In the summer of 1836, Brownson seized upon an opportunity suggested by George Ripley, to become a minister-at-large for the poor and working classes of Boston (a position previously filled by Joseph Tuckerman). Moving his family to the suburb of Chelsea, Brownson launched the Society for Christian Union and Progress, which he hoped would allow him to unite Christianity with social reform. In 1836 he published a short book, New Views of Christianity, Society, and the Church, in which he diagnosed the ills of contemporary Christianity and proposed a cure based upon the theological principle of atonement. He reinterpreted atonement by envisioning Jesus mediating between the spiritual and the material; once humanity understood the unity of the spiritual and the material, he believed, “Man [will] stand erect before God as a child before its father,” and therefore “Man will reverence man.” Brownson achieved rapid success in attracting listeners—hundreds attended his weekly preaching.

The Panic of 1837 inspired Brownson to sharpen his criticisms of the economic status quo. In a fervid sermon entitled “Babylon is Falling,” he predicted the end of the commercial system of banks and paper money, which he believed promoted “artificial inequality.” William Ellery Channing and other socially conservative Unitarians were less than pleased with Brownson’s radical pronouncements. Brownson, however, was energized by his time in Boston. In 1838 he launched the Boston Quarterly Review, in which he hoped to reach a larger audience.

The next several years were tumultuous for Brownson. In 1836, with a number of current and former Unitarian ministers, including his friend Ripley, Ralph Waldo EmersonFrederic Hedge, and Theodore Parker, he had attended the first meeting of what would become known as the Transcendentalist Club. Brownson expressed support for the basic principle of Transcendentalism: that every human had the potential to gain direct, intuitive access to spiritual and moral truth. Though he harshly criticized the radical individualism expressed by Emerson in his 1838 address to the Harvard Divinity School graduates and by Parker in his 1841 sermon “The Transient and Permanent in Christianity,” Brownson nevertheless aligned himself with the Transcendentalists during the late 1830s and early 1840s.

Brownson harnessed his evolving religious beliefs to his desire for radical social and economic change. He called first for a new church and then, more radically, for “no church,” by which he meant the replacement of the morally hollow activities of praying and psalm-singing with strenuous effort to create an actual Christian community. He asserted that social reform is the true religion of Jesus: “No man can enter the kingdom of God, who does not labor with all zeal and diligence to establish the kingdom of God on the earth; who does not labor to bring down the high, and bring up the low; to break the fetters of the bound and set the captive free.” In his incendiary 1840 essay “The Laboring Classes,” he predicted possible class warfare—”now commences the new struggle between the operative and his employer, between wealth and labor”—and argued for a radical solution to the inequality generated by the wage system: the abolition of hereditary property and the creation of a fund to provide educational and occupational opportunities for all young men and women as they reached adulthood. The essay was greeted with intense hostility, even by his own Democratic party.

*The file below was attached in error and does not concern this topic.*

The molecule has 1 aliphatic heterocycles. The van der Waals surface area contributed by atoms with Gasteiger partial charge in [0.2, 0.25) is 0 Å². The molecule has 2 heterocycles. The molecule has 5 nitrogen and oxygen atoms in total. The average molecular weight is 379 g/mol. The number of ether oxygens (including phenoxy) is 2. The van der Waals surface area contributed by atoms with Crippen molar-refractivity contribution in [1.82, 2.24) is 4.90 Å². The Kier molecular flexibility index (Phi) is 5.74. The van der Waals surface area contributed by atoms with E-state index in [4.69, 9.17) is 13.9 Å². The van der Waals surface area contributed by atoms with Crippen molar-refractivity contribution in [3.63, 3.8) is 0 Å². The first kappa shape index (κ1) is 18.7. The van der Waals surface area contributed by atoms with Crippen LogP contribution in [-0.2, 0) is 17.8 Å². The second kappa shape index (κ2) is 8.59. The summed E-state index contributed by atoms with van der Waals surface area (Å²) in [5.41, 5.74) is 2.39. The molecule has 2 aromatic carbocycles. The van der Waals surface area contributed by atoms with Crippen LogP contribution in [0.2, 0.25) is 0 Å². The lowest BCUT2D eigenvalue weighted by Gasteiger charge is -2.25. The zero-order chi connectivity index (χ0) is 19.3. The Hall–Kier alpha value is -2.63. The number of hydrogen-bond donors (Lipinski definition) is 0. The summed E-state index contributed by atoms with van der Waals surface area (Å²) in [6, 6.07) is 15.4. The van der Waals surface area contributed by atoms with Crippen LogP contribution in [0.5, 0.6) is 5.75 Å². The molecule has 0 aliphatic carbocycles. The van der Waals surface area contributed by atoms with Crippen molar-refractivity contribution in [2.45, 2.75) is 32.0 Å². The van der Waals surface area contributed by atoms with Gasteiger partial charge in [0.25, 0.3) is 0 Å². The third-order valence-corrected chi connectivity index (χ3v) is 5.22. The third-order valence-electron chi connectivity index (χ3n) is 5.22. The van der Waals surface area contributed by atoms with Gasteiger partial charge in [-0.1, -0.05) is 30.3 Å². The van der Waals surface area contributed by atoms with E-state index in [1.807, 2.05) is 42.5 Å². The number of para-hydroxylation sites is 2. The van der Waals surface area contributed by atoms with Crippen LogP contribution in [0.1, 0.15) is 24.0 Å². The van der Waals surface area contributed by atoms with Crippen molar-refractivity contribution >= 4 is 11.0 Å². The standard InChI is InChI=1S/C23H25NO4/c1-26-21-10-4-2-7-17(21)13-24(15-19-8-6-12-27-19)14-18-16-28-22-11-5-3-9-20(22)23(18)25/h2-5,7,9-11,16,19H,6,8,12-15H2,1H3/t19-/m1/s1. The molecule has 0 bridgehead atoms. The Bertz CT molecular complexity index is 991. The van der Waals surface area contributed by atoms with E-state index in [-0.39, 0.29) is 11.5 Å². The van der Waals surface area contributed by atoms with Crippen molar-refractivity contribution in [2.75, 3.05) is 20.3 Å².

Brownson was disappointed by the response to his plan and devastated by the Whig victory in the presidential election of 1840. He believed that voters had been duped by the packaging of William Henry Harrison as the “man of the people” when the Whigs’ policies actually supported the economic interests of the wealthy and undermined constitutional limitations on government power. Brownson was one of the few people at the time who understood the implications of the commodification of public opinion and the threat it posed to democratic government. Of what use was theoretical political equality if the wealthy could use their wealth to convince the working classes to vote against their own best interests? “Man, against man and money,” he recognized, was “not an equal match.”

As Brownson became disillusioned with democratic politics and secular reform in general, he experienced another resurgence of faith that led him to return to preaching in 1842. Later that year, he published an open letter to Channing entitled The Mediatorial Life of Jesus. He believed that Pierre Leroux’s concept of the collective life of humanity explained the transmission of human sinfulness from generation to generation. He saw in this a means of redemption. Jesus, who was both divine and human, performed the critical function of transmitting his divine life to humanity. All that humanity needed to do to be saved was to join in communion with the divine essence of Jesus.